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Oncogene. 2006 Jan 19;25(3):370-7.

Renal cell carcinoma risk in type 2 von Hippel-Lindau disease correlates with defects in pVHL stability and HIF-1alpha interactions.

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Department of Molecular Cell Biology, Max Planck Institute of Biochemistry, Martinsried, Germany.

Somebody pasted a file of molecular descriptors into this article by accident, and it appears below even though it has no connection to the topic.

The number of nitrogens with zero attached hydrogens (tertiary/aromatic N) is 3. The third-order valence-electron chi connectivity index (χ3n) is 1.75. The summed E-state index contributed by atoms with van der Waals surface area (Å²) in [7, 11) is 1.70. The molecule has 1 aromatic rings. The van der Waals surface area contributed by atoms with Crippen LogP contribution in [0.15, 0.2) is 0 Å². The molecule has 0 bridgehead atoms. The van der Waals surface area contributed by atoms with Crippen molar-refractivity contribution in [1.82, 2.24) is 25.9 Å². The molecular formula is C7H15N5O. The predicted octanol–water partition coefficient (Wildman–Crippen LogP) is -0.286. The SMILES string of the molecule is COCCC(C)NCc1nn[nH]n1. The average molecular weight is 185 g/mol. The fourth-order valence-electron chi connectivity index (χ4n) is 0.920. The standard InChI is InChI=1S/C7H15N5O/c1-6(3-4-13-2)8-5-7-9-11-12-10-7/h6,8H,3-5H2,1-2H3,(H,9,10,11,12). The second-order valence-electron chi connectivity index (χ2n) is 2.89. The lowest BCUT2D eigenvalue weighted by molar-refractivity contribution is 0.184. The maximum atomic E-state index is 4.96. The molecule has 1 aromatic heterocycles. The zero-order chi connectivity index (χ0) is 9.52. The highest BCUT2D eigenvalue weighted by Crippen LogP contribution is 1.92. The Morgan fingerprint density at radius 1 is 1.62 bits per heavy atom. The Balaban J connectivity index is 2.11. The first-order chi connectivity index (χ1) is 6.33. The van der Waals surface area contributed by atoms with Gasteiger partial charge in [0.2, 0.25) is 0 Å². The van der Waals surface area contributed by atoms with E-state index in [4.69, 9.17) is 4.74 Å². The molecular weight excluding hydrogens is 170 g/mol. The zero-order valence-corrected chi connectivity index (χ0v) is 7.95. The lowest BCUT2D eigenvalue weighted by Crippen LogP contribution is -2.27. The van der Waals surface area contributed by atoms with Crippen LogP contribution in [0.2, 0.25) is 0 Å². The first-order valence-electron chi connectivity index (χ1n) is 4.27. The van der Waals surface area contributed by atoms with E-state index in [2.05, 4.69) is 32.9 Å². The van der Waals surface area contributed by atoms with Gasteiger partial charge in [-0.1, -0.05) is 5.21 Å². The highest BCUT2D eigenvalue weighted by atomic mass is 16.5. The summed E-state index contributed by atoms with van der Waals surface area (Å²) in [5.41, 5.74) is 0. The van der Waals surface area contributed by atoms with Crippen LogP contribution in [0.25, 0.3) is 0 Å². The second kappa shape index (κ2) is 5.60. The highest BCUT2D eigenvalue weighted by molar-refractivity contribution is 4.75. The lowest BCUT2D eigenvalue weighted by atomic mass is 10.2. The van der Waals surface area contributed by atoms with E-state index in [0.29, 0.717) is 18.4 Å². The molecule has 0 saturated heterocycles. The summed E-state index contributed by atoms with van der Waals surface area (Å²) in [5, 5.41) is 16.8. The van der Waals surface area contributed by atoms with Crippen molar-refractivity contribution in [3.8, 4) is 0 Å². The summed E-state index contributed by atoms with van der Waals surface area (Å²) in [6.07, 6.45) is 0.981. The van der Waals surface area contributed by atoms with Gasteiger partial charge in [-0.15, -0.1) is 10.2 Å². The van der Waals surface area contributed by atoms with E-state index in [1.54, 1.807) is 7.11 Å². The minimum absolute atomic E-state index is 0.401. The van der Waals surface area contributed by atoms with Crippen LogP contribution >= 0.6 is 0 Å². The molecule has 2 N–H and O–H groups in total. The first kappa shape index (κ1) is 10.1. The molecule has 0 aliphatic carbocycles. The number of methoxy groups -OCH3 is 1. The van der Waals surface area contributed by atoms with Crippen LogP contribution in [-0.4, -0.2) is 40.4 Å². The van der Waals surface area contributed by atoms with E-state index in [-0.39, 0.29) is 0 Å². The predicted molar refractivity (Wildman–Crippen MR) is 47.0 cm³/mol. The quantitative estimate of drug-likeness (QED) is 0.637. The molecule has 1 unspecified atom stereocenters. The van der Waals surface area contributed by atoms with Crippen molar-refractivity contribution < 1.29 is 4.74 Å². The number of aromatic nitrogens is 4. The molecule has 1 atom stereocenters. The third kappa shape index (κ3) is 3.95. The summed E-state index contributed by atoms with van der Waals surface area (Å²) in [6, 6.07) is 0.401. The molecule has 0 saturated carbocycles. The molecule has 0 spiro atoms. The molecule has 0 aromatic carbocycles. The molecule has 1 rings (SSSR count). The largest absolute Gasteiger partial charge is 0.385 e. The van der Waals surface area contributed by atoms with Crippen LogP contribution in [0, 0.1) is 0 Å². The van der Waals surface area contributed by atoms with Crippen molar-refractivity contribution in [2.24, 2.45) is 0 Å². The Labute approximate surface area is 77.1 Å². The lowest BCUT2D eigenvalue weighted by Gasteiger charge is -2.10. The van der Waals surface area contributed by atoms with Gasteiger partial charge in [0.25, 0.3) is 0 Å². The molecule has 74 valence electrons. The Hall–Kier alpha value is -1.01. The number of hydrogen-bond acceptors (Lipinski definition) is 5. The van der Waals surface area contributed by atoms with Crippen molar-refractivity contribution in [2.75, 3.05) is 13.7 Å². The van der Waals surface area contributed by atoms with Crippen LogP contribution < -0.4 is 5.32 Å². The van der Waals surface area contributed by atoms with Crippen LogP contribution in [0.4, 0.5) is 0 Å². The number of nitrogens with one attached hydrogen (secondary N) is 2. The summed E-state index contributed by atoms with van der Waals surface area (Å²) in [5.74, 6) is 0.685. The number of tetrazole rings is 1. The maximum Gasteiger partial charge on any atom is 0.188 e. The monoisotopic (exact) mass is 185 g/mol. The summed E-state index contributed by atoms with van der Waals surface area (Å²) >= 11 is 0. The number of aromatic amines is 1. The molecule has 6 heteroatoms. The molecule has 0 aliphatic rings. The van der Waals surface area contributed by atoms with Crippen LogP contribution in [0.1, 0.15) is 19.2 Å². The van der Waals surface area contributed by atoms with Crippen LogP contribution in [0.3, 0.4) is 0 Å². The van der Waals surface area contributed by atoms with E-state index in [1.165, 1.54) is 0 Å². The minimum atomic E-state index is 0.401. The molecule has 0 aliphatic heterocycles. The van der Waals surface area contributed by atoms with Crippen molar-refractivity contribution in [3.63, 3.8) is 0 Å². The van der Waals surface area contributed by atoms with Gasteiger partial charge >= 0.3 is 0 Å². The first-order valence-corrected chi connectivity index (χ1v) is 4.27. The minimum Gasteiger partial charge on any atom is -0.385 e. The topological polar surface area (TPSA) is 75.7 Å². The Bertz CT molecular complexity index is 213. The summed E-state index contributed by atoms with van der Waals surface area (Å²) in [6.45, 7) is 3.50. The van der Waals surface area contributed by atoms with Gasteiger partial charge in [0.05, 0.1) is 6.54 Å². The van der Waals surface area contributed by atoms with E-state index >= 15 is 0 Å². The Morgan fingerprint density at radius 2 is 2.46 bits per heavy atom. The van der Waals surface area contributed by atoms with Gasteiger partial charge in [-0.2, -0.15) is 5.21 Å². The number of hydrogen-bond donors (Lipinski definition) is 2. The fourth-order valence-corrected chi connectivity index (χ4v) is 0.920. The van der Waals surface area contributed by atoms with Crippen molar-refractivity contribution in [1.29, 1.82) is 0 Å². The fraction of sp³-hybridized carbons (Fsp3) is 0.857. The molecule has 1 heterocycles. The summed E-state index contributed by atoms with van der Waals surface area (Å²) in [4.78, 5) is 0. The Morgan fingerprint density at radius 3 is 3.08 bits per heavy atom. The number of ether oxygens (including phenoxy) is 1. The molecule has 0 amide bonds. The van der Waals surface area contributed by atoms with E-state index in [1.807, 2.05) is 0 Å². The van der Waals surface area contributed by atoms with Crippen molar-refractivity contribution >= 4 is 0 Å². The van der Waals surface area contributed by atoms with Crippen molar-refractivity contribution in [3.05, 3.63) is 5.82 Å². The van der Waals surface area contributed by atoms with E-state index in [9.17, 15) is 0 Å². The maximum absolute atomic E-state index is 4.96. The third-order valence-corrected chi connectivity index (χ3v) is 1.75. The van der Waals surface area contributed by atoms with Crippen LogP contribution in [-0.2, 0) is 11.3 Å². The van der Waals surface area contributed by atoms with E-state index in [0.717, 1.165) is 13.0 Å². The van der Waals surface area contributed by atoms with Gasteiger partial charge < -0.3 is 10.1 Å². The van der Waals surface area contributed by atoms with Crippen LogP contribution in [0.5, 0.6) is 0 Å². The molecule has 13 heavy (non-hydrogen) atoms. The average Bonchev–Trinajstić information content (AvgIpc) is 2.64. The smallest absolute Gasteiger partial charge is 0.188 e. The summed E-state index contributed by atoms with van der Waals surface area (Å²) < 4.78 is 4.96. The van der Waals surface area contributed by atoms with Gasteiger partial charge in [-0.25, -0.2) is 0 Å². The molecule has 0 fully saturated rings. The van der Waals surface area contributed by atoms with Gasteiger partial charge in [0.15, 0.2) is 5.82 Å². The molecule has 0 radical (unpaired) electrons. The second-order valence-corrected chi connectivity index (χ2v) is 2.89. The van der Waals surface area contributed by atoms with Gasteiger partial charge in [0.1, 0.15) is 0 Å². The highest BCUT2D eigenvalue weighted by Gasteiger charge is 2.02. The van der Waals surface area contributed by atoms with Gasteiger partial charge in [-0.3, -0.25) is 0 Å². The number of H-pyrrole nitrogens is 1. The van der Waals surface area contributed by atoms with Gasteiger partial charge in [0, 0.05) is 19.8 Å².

The von Hippel-Lindau (VHL) tumor suppressor protein is the substrate binding subunit of the CBC(VHL) E3 ubiquitin ligase complex. Mutations in the VHL gene cause a variety of tumors with complex genotype/phenotype correlations. Type 2A and type 2B VHL disease are characterized by a low or high risk of renal cell carcinoma, respectively. To investigate the molecular basis underlying the difference between disease types 2A and 2B, we performed a detailed biochemical analysis of the two most frequent type 2A mutations, Y98 H and Y112 H, in comparison to type 2B mutations in the same residues, Y98N and Y112N. While none of these mutations affected the assembly of CBC(VHL) complexes, the type 2A mutant proteins exhibited higher stabilities at physiological temperature. Moreover, the type 2A mutant proteins possessed higher binding affinities for the key cellular substrate, hypoxia-inducible transcription factor 1 (HIF-1alpha). Consistent with these results, type 2A but not type 2B mutant VHL proteins retained significant ubiquitin ligase activity towards HIF-1alpha in vitro. We propose that this residual ubiquitin ligase activity is sufficient to suppress renal cell carcinogenesis in vivo.

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